Going… going… gone!

It was going… going… gone! last week as I attended Savills’ property auction in Grosvenor Square, and there was an extra buzz in the room as the auction was being televised for an episode of BBC’s daytime auction show Homes under the Hammer.

I have known the head auctioneer for Savills, Chris Coleman Smith, for two decades and when we arrived in what would be the ballroom of the Grosvenor Hotel at 11.30am, he was already 40 lots into his swing. It was fascinating to watch him interact with the room full of bidders. His astute professionalism, experience and showmanship really came to the fore and he was in a league of his own with the room following his every move.

I wasn’t there just to admire my old friend’s masterful auctioneering skills though; I attended the auction with a client as we were jointly marketing and listing two properties in Shepherds Bush.There were 150 lots on offer, ranging from the saddest studio to the largest house, both inside and outside of London. The guide prices ranged from a paltry £10,000 to a much more healthy investment of £800,000.

The crowd of would-be buyers numbered at least 500 and from the outset there was fierce competitive bidding from both buyers in the room and over the phone.I was very wary of a Del Boy moment and spent the whole time desperately hoping that I did not unknowingly bid on a property. I can honestly say my nose has never twitched so much as I studiously avoided eye contact with Chris!

One client with whom I have previously worked with had a lot in the auction: a freehold, fashionably un-modernised, ex-housing association property in Fulham, with a guide price of £600,000. I watched on as there was competitive bidding from the start, which escalated between several would-be buyers, and the room was in awe as the too-ing and fro-ing between interested parties drove the price to above £1million. It was far more than the client had expected, and as soon as the hammer hit the lectern and they were off to celebrate!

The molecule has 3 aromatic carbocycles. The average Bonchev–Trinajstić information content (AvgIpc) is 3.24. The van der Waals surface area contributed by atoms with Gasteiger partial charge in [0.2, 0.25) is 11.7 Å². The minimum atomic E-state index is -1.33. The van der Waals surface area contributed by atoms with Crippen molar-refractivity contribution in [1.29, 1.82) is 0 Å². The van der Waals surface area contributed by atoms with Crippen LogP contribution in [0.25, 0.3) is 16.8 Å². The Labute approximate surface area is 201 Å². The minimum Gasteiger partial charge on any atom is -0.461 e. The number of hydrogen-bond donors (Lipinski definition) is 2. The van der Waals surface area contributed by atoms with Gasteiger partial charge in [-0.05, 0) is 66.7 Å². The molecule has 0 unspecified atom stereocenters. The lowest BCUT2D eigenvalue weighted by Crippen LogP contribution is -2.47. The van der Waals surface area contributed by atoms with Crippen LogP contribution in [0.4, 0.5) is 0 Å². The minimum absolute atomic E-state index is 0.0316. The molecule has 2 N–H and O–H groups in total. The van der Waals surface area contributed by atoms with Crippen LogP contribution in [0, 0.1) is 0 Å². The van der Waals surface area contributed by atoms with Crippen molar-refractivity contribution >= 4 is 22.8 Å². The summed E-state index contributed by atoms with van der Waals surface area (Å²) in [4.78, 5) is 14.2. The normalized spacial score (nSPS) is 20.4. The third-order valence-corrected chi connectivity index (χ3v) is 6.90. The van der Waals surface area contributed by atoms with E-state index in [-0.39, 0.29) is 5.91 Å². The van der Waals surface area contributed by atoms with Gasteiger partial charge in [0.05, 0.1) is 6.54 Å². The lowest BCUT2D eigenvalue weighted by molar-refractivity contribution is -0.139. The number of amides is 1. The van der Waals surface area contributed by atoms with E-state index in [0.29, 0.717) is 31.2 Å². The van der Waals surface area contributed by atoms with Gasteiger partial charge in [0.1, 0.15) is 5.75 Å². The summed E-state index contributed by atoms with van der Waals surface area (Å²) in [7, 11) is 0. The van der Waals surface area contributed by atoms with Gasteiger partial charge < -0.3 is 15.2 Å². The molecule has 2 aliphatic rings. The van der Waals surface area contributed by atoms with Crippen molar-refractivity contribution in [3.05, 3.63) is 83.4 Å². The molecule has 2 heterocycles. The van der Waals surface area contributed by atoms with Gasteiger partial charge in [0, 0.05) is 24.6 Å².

My client’s lot eventually came up and despite some frantic bidding the first lot did not sell. However, the following lot of his did so the day was not wasted. He was happy, although he was hoping for higher prices on a similar scale to the earlier Fulham property.

The next day there was twist in the story however as the under bidder from the hotel ballroom auction must have had a restless night’s sleep and returned to the auctioneers first thing in the morning.He had reconsidered his offer and the deal was done that day at Savills’ Sloane Street office. One happy buyer and one happy client; there are always merits to selling by auction or by private treaty.

So, if you are considering moving or selling and would like to hear our professional advice on the pros and cons of each method of sale, please do pop in and see us or contact one of the team.